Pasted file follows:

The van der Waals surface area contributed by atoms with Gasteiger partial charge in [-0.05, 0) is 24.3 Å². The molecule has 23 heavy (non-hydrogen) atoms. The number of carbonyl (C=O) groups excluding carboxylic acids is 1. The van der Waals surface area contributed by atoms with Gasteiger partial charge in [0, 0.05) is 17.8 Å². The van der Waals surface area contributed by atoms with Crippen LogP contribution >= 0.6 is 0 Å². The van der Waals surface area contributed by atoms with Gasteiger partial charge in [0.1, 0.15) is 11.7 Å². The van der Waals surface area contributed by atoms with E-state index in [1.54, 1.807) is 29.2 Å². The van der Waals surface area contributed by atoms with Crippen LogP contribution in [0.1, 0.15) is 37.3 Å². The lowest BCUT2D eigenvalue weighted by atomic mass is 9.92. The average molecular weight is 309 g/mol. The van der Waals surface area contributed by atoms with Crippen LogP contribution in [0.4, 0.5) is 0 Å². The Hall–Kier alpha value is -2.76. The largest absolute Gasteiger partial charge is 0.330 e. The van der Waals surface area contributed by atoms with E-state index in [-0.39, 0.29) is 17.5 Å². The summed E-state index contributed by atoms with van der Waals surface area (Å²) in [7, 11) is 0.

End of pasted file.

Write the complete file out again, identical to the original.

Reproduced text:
The van der Waals surface area contributed by atoms with Gasteiger partial charge in [-0.05, 0) is 24.3 Å². The molecule has 23 heavy (non-hydrogen) atoms. The number of carbonyl (C=O) groups excluding carboxylic acids is 1. The van der Waals surface area contributed by atoms with Gasteiger partial charge in [0, 0.05) is 17.8 Å². The van der Waals surface area contributed by atoms with Crippen LogP contribution >= 0.6 is 0 Å². The van der Waals surface area contributed by atoms with Gasteiger partial charge in [0.1, 0.15) is 11.7 Å². The van der Waals surface area contributed by atoms with E-state index in [1.54, 1.807) is 29.2 Å². The van der Waals surface area contributed by atoms with Crippen LogP contribution in [0.1, 0.15) is 37.3 Å². The lowest BCUT2D eigenvalue weighted by atomic mass is 9.92. The average molecular weight is 309 g/mol. The van der Waals surface area contributed by atoms with Crippen LogP contribution in [0.4, 0.5) is 0 Å². The Hall–Kier alpha value is -2.76. The largest absolute Gasteiger partial charge is 0.330 e. The van der Waals surface area contributed by atoms with E-state index in [-0.39, 0.29) is 17.5 Å². The summed E-state index contributed by atoms with van der Waals surface area (Å²) in [7, 11) is 0.